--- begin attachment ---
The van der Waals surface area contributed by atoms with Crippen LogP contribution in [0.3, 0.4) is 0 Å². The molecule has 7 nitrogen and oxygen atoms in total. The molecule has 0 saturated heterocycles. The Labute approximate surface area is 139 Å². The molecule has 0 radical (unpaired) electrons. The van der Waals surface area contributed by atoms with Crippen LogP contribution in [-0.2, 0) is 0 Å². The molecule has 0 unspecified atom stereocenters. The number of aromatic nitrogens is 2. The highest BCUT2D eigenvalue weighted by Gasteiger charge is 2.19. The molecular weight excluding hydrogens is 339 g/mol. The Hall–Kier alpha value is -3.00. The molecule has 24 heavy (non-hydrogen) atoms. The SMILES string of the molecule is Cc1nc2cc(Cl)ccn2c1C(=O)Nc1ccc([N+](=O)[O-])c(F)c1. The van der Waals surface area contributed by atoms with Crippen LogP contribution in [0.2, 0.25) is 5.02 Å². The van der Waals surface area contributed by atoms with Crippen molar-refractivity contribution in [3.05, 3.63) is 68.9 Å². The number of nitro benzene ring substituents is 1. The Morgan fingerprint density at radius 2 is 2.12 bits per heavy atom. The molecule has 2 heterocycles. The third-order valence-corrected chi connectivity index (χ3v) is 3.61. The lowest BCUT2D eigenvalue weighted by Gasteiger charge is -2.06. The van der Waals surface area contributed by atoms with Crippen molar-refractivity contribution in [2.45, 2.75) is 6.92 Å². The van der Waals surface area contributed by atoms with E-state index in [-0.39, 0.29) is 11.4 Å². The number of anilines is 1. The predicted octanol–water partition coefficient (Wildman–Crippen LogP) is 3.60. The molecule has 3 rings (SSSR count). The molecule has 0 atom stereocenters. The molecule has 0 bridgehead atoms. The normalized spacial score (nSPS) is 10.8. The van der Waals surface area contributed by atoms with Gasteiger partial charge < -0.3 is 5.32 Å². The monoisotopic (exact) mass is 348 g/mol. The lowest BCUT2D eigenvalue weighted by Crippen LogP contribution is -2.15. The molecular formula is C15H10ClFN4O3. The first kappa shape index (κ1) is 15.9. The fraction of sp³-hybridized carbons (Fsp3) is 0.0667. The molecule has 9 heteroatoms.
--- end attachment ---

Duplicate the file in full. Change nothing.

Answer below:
The van der Waals surface area contributed by atoms with Crippen LogP contribution in [0.3, 0.4) is 0 Å². The molecule has 7 nitrogen and oxygen atoms in total. The molecule has 0 saturated heterocycles. The Labute approximate surface area is 139 Å². The molecule has 0 radical (unpaired) electrons. The van der Waals surface area contributed by atoms with Crippen LogP contribution in [-0.2, 0) is 0 Å². The molecule has 0 unspecified atom stereocenters. The number of aromatic nitrogens is 2. The highest BCUT2D eigenvalue weighted by Gasteiger charge is 2.19. The molecular weight excluding hydrogens is 339 g/mol. The Hall–Kier alpha value is -3.00. The molecule has 24 heavy (non-hydrogen) atoms. The SMILES string of the molecule is Cc1nc2cc(Cl)ccn2c1C(=O)Nc1ccc([N+](=O)[O-])c(F)c1. The van der Waals surface area contributed by atoms with Crippen LogP contribution in [0.2, 0.25) is 5.02 Å². The van der Waals surface area contributed by atoms with Crippen molar-refractivity contribution in [3.05, 3.63) is 68.9 Å². The number of nitro benzene ring substituents is 1. The Morgan fingerprint density at radius 2 is 2.12 bits per heavy atom. The molecule has 2 heterocycles. The third-order valence-corrected chi connectivity index (χ3v) is 3.61. The lowest BCUT2D eigenvalue weighted by Gasteiger charge is -2.06. The van der Waals surface area contributed by atoms with Crippen molar-refractivity contribution in [2.45, 2.75) is 6.92 Å². The van der Waals surface area contributed by atoms with E-state index in [-0.39, 0.29) is 11.4 Å². The number of anilines is 1. The predicted octanol–water partition coefficient (Wildman–Crippen LogP) is 3.60. The molecule has 3 rings (SSSR count). The molecule has 0 atom stereocenters. The molecule has 0 bridgehead atoms. The normalized spacial score (nSPS) is 10.8. The van der Waals surface area contributed by atoms with Gasteiger partial charge < -0.3 is 5.32 Å². The monoisotopic (exact) mass is 348 g/mol. The lowest BCUT2D eigenvalue weighted by Crippen LogP contribution is -2.15. The molecular formula is C15H10ClFN4O3. The first kappa shape index (κ1) is 15.9. The fraction of sp³-hybridized carbons (Fsp3) is 0.0667. The molecule has 9 heteroatoms.